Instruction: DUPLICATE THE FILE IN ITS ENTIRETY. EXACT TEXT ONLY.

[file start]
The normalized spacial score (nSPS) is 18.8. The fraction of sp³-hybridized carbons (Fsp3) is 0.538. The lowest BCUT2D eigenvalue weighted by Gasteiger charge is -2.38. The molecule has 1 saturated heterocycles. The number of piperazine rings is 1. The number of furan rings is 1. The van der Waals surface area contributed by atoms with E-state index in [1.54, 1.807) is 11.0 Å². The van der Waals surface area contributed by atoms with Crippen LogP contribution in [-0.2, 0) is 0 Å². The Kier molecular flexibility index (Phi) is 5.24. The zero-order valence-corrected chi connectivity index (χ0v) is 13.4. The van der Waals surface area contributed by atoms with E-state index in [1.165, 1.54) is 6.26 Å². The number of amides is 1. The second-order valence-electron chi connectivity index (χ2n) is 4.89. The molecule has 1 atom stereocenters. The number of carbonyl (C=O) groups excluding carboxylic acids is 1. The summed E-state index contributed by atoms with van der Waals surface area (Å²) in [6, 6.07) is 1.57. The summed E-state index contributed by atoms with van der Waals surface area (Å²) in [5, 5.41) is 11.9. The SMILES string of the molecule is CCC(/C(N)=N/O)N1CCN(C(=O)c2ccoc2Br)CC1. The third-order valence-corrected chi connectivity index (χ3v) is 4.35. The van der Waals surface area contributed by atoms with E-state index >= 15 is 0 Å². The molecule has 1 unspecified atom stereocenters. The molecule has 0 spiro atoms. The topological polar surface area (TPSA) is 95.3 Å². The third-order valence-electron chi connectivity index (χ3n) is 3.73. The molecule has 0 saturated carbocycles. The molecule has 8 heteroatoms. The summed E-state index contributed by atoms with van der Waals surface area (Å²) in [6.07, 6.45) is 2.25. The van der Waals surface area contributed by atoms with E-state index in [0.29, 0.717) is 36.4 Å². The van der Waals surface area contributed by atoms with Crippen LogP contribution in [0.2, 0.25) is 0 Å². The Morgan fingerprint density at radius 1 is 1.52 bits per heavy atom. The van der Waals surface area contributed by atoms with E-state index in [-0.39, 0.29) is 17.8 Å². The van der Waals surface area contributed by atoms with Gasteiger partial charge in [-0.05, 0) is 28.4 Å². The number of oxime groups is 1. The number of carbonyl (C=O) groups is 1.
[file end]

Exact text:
The normalized spacial score (nSPS) is 18.8. The fraction of sp³-hybridized carbons (Fsp3) is 0.538. The lowest BCUT2D eigenvalue weighted by Gasteiger charge is -2.38. The molecule has 1 saturated heterocycles. The number of piperazine rings is 1. The number of furan rings is 1. The van der Waals surface area contributed by atoms with E-state index in [1.54, 1.807) is 11.0 Å². The van der Waals surface area contributed by atoms with Crippen LogP contribution in [-0.2, 0) is 0 Å². The Kier molecular flexibility index (Phi) is 5.24. The zero-order valence-corrected chi connectivity index (χ0v) is 13.4. The van der Waals surface area contributed by atoms with E-state index in [1.165, 1.54) is 6.26 Å². The number of amides is 1. The second-order valence-electron chi connectivity index (χ2n) is 4.89. The molecule has 1 atom stereocenters. The number of carbonyl (C=O) groups excluding carboxylic acids is 1. The summed E-state index contributed by atoms with van der Waals surface area (Å²) in [6, 6.07) is 1.57. The summed E-state index contributed by atoms with van der Waals surface area (Å²) in [5, 5.41) is 11.9. The SMILES string of the molecule is CCC(/C(N)=N/O)N1CCN(C(=O)c2ccoc2Br)CC1. The third-order valence-corrected chi connectivity index (χ3v) is 4.35. The van der Waals surface area contributed by atoms with E-state index >= 15 is 0 Å². The molecule has 1 unspecified atom stereocenters. The molecule has 0 spiro atoms. The topological polar surface area (TPSA) is 95.3 Å². The third-order valence-electron chi connectivity index (χ3n) is 3.73. The molecule has 0 saturated carbocycles. The molecule has 8 heteroatoms. The summed E-state index contributed by atoms with van der Waals surface area (Å²) in [6.07, 6.45) is 2.25. The van der Waals surface area contributed by atoms with E-state index in [0.29, 0.717) is 36.4 Å². The van der Waals surface area contributed by atoms with Crippen LogP contribution in [0.2, 0.25) is 0 Å². The Morgan fingerprint density at radius 1 is 1.52 bits per heavy atom. The van der Waals surface area contributed by atoms with E-state index in [-0.39, 0.29) is 17.8 Å². The van der Waals surface area contributed by atoms with Gasteiger partial charge in [-0.05, 0) is 28.4 Å². The number of oxime groups is 1. The number of carbonyl (C=O) groups is 1.